I'm going to be writing about the Windows 7/Snow Leopard/Boot Camp experience soon as part of my recently revived Mac-to-Windows Switcher Guide, but I see I'm not the only one noticing the improvements in the latest Boot Camp release. Sadly, this particular review, while decent, gets a number of facts wrong. I'd like to correct them here.

As [Snow Leopard] is now a pure 64-bit operating system, expect the application performance to improve over Leopard as you add RAM or use it with a high-end desktop.

Snow Leopard is not a "pure" 64-bit OS. It is a hybrid 32-bit/64-bit OS, and it actually boots into a 32-bit kernel by default. That's a 32-bit OS, folks, even if it does have certain 64-bit capabilities. Imagine the mocking Microsoft would get from the Apple fan base if they advertised a 32-bit OS as a 64-bit OS. And now observe the total pass Apple gets for doing it.

The new Boot Camp includes all the drivers necessary to run both the 32-bit and 64-bit versions of Windows 7 smoothly on the Mac hardware.

Sadly, you can only run 64-bit Windows versions, arbitrarily, on certain Macs. My Macbook gets support for 32-bit versions only.

[From within Windows,] Boot Camp 3.0 can be installed from the Snow Leopard DVD. Then, without further ado, you got yourself a great Windows computer.

In this case "without further ado" means 15-20 minutes of driver installs. It takes a shockingly long time. Fortunately, you only need to do it once, of course.

The last major improvement of Boot Camp 3.0 that I am very happy about is the battery life. Windows 7 now has much improved battery life compared with what it had with Boot Camp 2.1. I haven't tried Windows Vista or Windows XP, but Windows 7 now has about the same battery life as Snow Leopard.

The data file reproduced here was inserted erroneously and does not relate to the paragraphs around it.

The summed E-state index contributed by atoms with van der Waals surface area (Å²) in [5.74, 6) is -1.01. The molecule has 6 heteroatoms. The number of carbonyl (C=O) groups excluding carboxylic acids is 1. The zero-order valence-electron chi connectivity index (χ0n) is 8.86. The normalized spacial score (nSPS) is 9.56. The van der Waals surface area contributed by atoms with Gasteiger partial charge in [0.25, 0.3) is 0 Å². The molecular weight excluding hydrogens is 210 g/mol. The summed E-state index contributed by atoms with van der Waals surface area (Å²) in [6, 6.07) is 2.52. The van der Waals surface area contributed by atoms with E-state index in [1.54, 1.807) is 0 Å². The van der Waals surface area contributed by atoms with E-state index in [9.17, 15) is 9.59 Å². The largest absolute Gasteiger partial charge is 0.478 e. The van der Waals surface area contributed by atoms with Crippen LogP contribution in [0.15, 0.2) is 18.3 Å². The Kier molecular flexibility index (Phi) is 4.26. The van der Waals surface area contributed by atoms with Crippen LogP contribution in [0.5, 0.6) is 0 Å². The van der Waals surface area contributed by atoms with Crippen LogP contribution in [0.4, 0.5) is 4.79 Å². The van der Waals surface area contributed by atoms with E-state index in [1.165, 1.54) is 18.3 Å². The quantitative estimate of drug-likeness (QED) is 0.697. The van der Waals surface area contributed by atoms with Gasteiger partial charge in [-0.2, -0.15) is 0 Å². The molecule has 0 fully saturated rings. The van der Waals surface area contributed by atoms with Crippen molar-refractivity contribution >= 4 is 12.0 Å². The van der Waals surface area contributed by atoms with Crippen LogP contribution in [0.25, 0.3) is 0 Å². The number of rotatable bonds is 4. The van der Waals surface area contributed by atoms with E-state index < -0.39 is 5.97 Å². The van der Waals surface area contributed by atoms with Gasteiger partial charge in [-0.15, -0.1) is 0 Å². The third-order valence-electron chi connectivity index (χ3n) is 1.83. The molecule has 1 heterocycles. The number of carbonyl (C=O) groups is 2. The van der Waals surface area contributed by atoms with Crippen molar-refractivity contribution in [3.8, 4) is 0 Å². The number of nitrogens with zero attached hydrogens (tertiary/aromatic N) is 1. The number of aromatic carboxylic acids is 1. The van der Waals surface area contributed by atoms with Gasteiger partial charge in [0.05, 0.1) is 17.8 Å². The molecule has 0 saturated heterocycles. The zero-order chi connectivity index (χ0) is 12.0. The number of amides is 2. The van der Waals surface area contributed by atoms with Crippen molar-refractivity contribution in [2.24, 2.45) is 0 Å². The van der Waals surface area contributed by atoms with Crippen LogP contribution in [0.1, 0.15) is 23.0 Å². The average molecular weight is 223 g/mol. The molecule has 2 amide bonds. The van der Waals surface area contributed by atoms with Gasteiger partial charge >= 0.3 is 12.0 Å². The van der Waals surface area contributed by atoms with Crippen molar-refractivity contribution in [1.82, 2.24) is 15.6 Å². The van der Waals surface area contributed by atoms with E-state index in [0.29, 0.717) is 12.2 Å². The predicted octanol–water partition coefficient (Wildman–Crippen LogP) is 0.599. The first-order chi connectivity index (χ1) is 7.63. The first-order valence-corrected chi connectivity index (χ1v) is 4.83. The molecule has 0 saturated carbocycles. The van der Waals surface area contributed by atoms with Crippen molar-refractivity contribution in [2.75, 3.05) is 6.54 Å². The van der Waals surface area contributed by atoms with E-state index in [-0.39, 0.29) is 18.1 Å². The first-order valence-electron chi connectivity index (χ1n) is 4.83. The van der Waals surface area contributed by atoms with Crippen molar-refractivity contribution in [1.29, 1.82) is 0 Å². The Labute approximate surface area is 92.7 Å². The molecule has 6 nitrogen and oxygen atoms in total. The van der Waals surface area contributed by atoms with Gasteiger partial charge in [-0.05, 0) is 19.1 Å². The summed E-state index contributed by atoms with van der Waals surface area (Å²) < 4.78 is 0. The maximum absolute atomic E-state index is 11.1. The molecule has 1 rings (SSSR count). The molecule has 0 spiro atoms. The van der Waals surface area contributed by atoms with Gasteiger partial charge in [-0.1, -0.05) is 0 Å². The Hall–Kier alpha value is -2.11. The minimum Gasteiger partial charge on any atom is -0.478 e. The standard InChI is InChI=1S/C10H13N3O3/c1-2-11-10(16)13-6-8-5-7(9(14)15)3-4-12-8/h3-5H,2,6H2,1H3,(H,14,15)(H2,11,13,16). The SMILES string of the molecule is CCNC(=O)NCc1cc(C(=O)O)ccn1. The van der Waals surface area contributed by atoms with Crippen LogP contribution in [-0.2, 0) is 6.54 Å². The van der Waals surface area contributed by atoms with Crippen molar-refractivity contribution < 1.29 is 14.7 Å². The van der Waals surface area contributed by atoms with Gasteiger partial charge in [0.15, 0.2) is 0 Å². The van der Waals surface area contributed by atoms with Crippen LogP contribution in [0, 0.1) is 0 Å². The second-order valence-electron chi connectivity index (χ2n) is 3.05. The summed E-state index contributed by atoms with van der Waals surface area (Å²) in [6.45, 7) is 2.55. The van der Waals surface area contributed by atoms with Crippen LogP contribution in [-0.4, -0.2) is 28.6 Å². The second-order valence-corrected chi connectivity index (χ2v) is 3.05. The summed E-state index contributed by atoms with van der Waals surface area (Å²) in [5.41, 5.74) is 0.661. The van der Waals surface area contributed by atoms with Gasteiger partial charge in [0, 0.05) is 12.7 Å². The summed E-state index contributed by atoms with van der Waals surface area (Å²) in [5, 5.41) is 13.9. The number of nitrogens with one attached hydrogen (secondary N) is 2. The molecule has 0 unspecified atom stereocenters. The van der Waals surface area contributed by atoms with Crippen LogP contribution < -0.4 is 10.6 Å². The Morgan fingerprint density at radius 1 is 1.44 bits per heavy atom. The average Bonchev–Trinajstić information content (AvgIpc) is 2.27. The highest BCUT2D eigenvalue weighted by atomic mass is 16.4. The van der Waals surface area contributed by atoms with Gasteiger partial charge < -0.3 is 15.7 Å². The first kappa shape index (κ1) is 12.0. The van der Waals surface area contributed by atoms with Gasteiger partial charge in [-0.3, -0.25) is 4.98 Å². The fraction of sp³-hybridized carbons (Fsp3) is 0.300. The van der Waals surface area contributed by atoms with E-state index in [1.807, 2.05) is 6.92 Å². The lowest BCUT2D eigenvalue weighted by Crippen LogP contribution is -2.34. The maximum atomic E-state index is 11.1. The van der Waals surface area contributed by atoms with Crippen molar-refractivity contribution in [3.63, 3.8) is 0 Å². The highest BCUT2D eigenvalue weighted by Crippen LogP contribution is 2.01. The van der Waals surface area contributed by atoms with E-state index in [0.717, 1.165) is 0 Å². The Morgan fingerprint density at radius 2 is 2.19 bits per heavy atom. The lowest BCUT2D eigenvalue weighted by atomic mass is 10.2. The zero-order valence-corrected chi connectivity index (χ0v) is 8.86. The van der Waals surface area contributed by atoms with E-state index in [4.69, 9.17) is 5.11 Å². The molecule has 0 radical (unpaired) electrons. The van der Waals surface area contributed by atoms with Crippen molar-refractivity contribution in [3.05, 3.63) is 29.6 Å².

This is absolutely not the case on my mid-2008 Macbook. In my experience, Windows is still at about two-thirds the battery life of Snow Leopard.

The MacBook's keyboard doesn't have two separate "Backspace" and "Delete" keys, which come in handy when you want to remove text.

As has been the case since the first beta of Boot Camp, fn + Delete works as "Backspace." Works great, in fact.

There's no separate "tab to click" options for the right and left clicks.

Well, assuming you mean "tap to click," one tap is right click and a two-finger tap is now right-click. I think this works very well.

Overall, I have to say Boot Camp 3.0 takes the Windows experience to a new high on Mac hardware. To me, this is about as exciting as the release of Windows 7 itself.

Settle down. :) Actually, the ability to run Windows 7 on your Mac is pretty exciting. Certainly, it's more exciting than Snow Leopard.

Anyway, it's a good review, I don't mean to be snarky.